Let’s be honest: WordPress looks deceptively simple. You install WordPress, log in, see a section for posts, add a new one, and the post editor looks pretty similar to any other word processor you’ve used. You type out your thoughts, maybe bold some text, add a few links, and hit the big blue publish button. Done.
Let’s say you do that twice a week every week for a year. Now you’ve got a website with more than a hundred posts to browse! Things can get messy really quickly. And if they’re messy for you, imagine what it’s like to visit your website for the first time. Can new people find more of the content they love? Can you keep track of what you’ve done in the past so you can reference it in the future? Let’s talk about a few ways you can keep your posts organized in WordPress, whether you’re on post number one or one hundred.
Use categories and tags properly
Categories and tags are a big point of a confusion for a lot of bloggers. Their use tends to go from one extreme to the other, with either everything filed under “Uncategorized,” or with 20 tags on each post.
Think of your blog as a book, and categories are your chapters, while tags are the index. Categories are the things you want to be known for. Tags can help you get more specific or establish a relationship between posts in different categories (for example, I’ve written about email marketing as it relates to both blogging and business, so I have a tag for that).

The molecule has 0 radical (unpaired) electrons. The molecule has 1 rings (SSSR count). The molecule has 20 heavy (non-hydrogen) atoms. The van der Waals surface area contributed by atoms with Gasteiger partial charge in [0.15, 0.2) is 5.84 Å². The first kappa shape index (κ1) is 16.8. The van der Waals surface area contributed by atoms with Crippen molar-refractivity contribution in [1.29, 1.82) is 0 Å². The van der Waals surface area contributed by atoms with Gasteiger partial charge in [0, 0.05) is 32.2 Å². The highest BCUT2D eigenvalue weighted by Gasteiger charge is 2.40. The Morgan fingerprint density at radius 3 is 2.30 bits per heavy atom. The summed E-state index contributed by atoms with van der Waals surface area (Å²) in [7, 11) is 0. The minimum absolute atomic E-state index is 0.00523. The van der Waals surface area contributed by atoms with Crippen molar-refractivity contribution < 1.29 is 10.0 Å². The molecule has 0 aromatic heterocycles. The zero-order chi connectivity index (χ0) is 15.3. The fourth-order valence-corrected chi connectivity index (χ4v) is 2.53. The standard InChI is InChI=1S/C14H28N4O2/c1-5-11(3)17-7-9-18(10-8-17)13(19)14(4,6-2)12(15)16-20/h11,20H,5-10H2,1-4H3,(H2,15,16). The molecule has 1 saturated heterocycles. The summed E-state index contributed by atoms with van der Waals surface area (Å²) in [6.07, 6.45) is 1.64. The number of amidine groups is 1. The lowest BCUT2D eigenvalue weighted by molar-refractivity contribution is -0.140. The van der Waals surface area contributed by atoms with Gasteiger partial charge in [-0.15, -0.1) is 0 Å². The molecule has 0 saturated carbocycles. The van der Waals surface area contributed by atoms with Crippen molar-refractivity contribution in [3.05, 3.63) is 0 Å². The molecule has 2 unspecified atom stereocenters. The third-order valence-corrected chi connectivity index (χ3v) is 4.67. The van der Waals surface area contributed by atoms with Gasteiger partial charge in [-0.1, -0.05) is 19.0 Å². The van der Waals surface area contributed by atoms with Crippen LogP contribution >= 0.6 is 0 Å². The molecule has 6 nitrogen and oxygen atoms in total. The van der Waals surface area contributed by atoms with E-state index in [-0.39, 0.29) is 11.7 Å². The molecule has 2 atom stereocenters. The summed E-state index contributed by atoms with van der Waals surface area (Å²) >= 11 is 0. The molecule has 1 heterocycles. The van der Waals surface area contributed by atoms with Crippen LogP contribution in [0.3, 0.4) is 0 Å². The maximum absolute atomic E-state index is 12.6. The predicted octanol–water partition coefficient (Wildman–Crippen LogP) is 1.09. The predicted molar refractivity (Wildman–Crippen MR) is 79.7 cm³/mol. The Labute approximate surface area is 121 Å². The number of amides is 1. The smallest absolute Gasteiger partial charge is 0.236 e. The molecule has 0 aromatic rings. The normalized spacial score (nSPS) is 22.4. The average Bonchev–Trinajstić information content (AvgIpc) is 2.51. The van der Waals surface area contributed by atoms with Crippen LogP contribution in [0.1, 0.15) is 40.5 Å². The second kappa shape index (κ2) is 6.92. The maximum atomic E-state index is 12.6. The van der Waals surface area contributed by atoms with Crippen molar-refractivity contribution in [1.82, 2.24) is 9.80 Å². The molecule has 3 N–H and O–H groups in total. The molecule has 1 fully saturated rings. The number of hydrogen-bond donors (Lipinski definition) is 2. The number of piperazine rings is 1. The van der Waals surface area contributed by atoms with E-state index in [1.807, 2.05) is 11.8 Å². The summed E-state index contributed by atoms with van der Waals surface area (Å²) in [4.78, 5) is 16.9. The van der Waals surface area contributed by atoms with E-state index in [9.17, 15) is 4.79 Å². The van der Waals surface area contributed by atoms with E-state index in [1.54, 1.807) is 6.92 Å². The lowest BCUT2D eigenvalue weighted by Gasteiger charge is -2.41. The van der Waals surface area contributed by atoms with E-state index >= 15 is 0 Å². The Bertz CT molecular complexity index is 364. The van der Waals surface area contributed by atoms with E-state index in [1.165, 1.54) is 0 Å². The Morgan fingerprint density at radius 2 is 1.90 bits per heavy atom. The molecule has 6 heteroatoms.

Categories are also unique in that you can create parent and child categories. TomboyKC uses this functionality really well. When you first visit their site, you’ll notice that they have 5 main categories. Click on the personal style category, and you’ll see posts categorized for each of the co-founders, Lynsey and Katie. To accomplish this, they have separate categories for Lynsey and Katie under the parent category of personal style. This is a great way to get more specific with your organization while still allowing posts to show up under broader categories.
Merge similar tags with few posts
As your blog grows and changes over time, you may find tags or categories that no longer have any use, need to be renamed, or can be merged with similar tags or categories. Or you may find that what was once a tag needs to become a category. Enter the Term Management Tools plugin. Upon installation, it adds extra functionality to the bulk actions for categories and tags, allowing you to do any of these tasks quickly and easily.
Visualize your posts on a calendar
When you need to reference an old post, the WordPress search functionality is only reliable if you can remember an exact phrase from your post. But usually you can remember when you wrote the post. That’s why I like the Editorial Calendar plugin. It shows all published and scheduled posts in a calendar so you can easily find what you’re looking for, see at a glance what’s coming up, and even create drafts directly in the calendar.
I also swear by CoSchedule (referral link) — in addition to your WordPress posts, it allows you to schedule social media directly from the calendar and also attach it to posts. That way if you decide to publish a post later than planned, your associated social media is rescheduled along with it.
How do you keep your posts organized in WordPress?